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 Tuesday, April 11, 2017
From Adobe:
 
Camera Raw 9.10 is now available through the update mechanism in Photoshop CC and the Creative Cloud application.
 
The goal of this release is to provide additional camera raw support, lens profile support and address bugs that were introduced in previous releases of Camera Raw.
 
New Camera Support in Camera Raw 9.10
 
  • Canon EOS M6
  • Canon EOS Digital Rebel T7i (EOS 800D, EOS Kiss X9i)
  • Canon EOS 77D (EOS 9000D)
  • Pentax KP
New Lens Profile Support in Camera Raw 9.10
 
MountName
AppleOOWA 15mm Wide-Angle Lens for iPhone 6 (JPEG only)
AppleOOWA 15mm Wide-Angle Lens for iPhone 6s (DNG+JPEG)
AppleOOWA 75mm Telephoto Lens for iPhone 6 (JPEG only)
AppleOOWA 75mm Telephoto Lens for iPhone 6s (DNG+JPEG)
Canon EFSIGMA 100-400mm F5-6.3 DG OS HSM C017
Canon EFSIGMA 135mm F1.8 DG HSM A017
Canon EFTokina AT-X 24-70mm F2.8 PRO FX (IF)
Canon EF-SCanon EF-S 18-55mm f/3.5-5.6 IS II
Canon EF-STokina AT-X 14-20mm F2 PRO DX (IF)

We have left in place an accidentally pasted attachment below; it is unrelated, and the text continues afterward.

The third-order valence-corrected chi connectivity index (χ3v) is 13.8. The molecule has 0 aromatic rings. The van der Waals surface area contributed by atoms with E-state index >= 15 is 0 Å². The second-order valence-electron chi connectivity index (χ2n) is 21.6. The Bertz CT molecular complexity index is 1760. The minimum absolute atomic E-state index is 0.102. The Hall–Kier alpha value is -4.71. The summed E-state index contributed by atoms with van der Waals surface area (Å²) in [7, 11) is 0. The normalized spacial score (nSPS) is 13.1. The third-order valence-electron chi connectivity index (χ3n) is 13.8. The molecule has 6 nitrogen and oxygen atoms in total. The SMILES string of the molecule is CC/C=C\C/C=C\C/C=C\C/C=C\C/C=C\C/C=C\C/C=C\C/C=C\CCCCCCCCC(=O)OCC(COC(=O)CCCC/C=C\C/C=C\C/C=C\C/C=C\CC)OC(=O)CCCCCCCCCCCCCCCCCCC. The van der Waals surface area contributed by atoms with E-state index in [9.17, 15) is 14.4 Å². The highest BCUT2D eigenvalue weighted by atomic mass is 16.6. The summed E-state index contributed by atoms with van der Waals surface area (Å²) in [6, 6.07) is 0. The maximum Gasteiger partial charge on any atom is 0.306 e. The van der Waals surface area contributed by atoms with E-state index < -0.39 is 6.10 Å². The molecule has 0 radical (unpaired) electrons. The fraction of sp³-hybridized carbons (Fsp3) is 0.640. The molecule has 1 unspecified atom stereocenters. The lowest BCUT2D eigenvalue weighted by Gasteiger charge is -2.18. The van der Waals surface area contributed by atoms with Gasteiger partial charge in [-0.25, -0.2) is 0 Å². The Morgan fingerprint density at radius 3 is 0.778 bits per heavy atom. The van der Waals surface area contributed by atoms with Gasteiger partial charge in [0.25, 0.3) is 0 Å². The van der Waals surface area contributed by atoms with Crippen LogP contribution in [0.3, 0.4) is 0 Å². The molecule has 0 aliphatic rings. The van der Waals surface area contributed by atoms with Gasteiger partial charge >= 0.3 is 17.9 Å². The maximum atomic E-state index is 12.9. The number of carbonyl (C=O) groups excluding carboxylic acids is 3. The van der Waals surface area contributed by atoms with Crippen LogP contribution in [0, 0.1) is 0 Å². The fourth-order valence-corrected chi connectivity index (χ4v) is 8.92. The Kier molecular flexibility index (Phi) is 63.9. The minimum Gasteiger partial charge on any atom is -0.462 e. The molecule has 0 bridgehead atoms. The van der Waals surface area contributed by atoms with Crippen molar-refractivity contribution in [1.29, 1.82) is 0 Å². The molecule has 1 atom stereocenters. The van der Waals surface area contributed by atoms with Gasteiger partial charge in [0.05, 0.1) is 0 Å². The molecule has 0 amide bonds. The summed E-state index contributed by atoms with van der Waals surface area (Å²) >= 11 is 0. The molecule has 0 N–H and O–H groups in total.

Minolta SRMinolta MC ROKKOR-PF 85mm F1.7
Minolta SRMinolta MD ROKKOR-X 85mm F2
Nikon FSamyang 12mm f/2.8 ED AS NCS Fisheye
Nikon FSIGMA 135mm F1.8 DG HSM A017
Nikon FTokina AT-X 14-20mm F2 PRO DX (IF)
Nikon FTokina AT-X 24-70mm F2.8 PRO FX (IF)
Leica MVoigtlander VM HELIAR-HYPER WIDE 10mm F5.6
Leica MVoigtlander VM ULTRA WIDE-HELIAR 12mm F5.6 III
Leica M39FED Industar-61 52mm f/2.8
M42Helios MC 44-3 58mm F2
SigmaSIGMA 135mm F1.8 DG HSM A017
Sony FESony FE 85mm F1.8
Sony FESony FE 100mm F2.8 STF GM OSS

Customer reported issues resolved
 
  • Fixed an issue where Hasselblad H6D-50c files that won’t load in Camera Raw.
  • Added Camera Matching color profiles for the Panasonic FZ1000, Panasonic GH4, and Panasonic LX100 cameras.
  • Fixed a bug where we see unexpected behavior change: Local exposure + negative Clarity.
Installation Instructions
 
Camera Raw 9.10 – Please select Help>Updates to use the update mechanism in the Creative Cloud app.
 
Please note – If you have trouble updating to the latest Camera Raw update via the Creative Cloud application, please refer to the following plugin installation:
 
http://helpx.adobe.com/x-productkb/multi/camera-raw-plug-in-installer.html
 
DNG Converter 9.10 download links: Win | macOS
 
B&H carries Adobe Photography Plan subscriptions.
Post Date: 4/11/2017 10:23:38 AM CT   Posted By: Sean